"It opened up all sorts of possibilities," Newhouse said. "We moved, and we moved fast."
After La Mesa, Target quickly opened two Bay Area stores with cart escalators. From there, Target introduced the system around the country, opening stores in sites that other large-format retailers might never have considered, including Van Nuys, Eagle Rock, three stores in Washington, D.C., and one in Queens, N.Y. It now has 22 stores equipped with what Target calls "cartveyors."
Other retailers followed suit.
Wal-Mart opened its first multilevel store in 1998, taking over the old Broadway store in Panorama City's nearly 50-year-old Panorama Mall and installing the company's first in-store cart conveyor system.
The company next year will roll out its multilevel model, installing cart conveyors at the new Wal-Mart in Crenshaw and at four other sites around the country.
Sears, Roebuck & Co.'s Great Indoors and Bed Bath & Beyond Inc. also have slowly begun trying out multilevel stores and cart conveyors.
By 2000, Darrott had doubled the number of Vermaports sold in the U.S., with orders for 48, Pelczmann said. That also was the year a Wisconsin company, Pflow Industries Inc., introduced its own cart conveyor system for customers including Target.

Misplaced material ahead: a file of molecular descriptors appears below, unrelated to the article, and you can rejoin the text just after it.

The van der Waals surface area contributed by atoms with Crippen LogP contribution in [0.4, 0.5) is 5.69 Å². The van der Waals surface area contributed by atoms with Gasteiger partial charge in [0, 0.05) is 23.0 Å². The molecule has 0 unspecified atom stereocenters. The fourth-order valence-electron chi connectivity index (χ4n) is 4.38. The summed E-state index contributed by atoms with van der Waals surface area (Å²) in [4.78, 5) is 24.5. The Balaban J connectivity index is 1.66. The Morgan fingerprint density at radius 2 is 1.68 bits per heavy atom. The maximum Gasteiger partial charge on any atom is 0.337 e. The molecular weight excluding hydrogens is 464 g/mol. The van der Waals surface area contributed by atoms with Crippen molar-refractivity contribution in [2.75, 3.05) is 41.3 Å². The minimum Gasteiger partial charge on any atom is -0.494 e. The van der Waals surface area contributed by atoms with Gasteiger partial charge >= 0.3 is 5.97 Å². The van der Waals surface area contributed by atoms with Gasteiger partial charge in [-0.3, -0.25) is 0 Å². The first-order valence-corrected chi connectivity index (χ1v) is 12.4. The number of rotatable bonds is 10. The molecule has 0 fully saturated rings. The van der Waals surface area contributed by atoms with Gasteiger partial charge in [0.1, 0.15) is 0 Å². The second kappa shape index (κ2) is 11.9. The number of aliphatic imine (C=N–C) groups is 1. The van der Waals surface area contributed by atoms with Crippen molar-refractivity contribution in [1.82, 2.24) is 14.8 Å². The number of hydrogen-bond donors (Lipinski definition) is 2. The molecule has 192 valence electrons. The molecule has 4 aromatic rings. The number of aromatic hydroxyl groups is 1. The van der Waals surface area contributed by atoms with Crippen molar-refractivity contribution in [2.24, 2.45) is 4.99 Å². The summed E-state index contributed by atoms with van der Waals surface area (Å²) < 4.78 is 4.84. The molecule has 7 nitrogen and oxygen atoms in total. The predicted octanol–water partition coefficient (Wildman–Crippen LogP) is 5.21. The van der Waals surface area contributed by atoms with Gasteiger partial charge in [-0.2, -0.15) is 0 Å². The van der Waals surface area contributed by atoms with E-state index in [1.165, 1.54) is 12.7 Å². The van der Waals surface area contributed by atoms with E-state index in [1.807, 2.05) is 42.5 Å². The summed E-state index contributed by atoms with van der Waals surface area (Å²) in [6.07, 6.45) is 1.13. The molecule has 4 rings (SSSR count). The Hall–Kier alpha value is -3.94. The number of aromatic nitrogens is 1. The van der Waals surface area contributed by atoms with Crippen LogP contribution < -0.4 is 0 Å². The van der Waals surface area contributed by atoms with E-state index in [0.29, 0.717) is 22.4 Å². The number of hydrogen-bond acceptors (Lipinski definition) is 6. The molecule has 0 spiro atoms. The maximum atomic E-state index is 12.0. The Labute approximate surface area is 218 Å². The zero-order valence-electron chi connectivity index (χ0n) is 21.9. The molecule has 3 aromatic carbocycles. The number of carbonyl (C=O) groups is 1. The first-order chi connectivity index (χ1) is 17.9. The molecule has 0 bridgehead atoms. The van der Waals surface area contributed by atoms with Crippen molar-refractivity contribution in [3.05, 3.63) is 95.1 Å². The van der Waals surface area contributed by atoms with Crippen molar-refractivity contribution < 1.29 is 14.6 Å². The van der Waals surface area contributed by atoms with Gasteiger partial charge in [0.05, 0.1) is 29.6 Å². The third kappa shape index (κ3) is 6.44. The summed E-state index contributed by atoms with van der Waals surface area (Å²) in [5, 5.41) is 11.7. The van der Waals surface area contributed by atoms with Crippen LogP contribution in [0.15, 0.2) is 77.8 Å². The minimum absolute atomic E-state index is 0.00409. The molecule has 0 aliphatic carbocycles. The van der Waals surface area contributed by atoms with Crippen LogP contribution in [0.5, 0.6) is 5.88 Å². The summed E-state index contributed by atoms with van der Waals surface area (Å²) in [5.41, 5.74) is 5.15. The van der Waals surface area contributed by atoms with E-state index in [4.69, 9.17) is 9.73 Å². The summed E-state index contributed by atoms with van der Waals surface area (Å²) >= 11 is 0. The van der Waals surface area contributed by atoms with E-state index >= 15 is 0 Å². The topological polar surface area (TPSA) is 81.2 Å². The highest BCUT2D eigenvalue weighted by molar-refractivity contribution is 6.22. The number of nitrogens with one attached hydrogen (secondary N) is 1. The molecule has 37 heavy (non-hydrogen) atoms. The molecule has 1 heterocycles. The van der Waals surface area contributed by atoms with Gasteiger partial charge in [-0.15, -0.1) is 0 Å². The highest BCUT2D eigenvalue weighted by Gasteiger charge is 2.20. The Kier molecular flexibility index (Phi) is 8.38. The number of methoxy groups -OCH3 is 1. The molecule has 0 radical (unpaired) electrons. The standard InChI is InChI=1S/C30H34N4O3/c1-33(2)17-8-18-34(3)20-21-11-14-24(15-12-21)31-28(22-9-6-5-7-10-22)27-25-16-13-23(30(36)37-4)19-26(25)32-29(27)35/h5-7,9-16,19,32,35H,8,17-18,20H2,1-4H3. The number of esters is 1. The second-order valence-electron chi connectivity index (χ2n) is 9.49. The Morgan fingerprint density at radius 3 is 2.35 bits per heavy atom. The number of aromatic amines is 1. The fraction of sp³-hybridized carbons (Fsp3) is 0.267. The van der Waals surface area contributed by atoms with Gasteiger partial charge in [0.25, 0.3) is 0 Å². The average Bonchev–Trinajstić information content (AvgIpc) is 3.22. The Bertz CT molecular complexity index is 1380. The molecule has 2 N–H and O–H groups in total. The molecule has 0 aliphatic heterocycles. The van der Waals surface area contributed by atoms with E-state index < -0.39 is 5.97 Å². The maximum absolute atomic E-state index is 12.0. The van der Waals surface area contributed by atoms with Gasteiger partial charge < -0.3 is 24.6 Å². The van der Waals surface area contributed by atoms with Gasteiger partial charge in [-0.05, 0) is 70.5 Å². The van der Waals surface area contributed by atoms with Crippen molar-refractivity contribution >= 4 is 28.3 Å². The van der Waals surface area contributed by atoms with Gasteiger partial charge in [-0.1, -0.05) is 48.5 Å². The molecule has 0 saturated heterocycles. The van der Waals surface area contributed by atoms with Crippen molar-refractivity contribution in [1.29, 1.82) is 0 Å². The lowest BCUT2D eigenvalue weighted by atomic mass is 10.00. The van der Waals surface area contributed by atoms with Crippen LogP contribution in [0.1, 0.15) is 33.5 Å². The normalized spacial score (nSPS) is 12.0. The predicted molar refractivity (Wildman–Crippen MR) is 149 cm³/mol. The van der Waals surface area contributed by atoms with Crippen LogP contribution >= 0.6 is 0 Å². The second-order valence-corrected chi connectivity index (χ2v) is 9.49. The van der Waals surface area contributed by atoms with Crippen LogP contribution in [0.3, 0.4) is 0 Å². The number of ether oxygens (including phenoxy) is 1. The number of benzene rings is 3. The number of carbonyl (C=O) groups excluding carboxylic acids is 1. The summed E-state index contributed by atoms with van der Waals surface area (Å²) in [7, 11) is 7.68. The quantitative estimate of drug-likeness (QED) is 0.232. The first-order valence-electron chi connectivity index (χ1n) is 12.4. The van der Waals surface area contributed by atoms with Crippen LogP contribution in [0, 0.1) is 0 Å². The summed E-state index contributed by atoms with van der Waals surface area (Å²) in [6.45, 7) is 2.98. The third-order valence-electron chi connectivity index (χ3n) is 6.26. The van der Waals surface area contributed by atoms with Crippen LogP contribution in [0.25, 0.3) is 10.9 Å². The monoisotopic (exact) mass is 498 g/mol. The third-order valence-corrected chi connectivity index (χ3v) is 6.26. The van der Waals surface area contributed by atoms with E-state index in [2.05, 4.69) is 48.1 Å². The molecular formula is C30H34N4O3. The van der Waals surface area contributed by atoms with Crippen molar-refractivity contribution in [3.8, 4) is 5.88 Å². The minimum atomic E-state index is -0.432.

Though sales are slow for the systems, which can cost several hundred thousand dollars each, urban planners and others are heartened that the shift is happening at all.
"Retailers weren't going to come; they wrote the cities off," said Larry Kosmont, president of Kosmont Cos., a real estate advisory and development services firm that focuses on urban areas.
"Now they have the technology to make those stores work for their customers. It opens up the possibilities."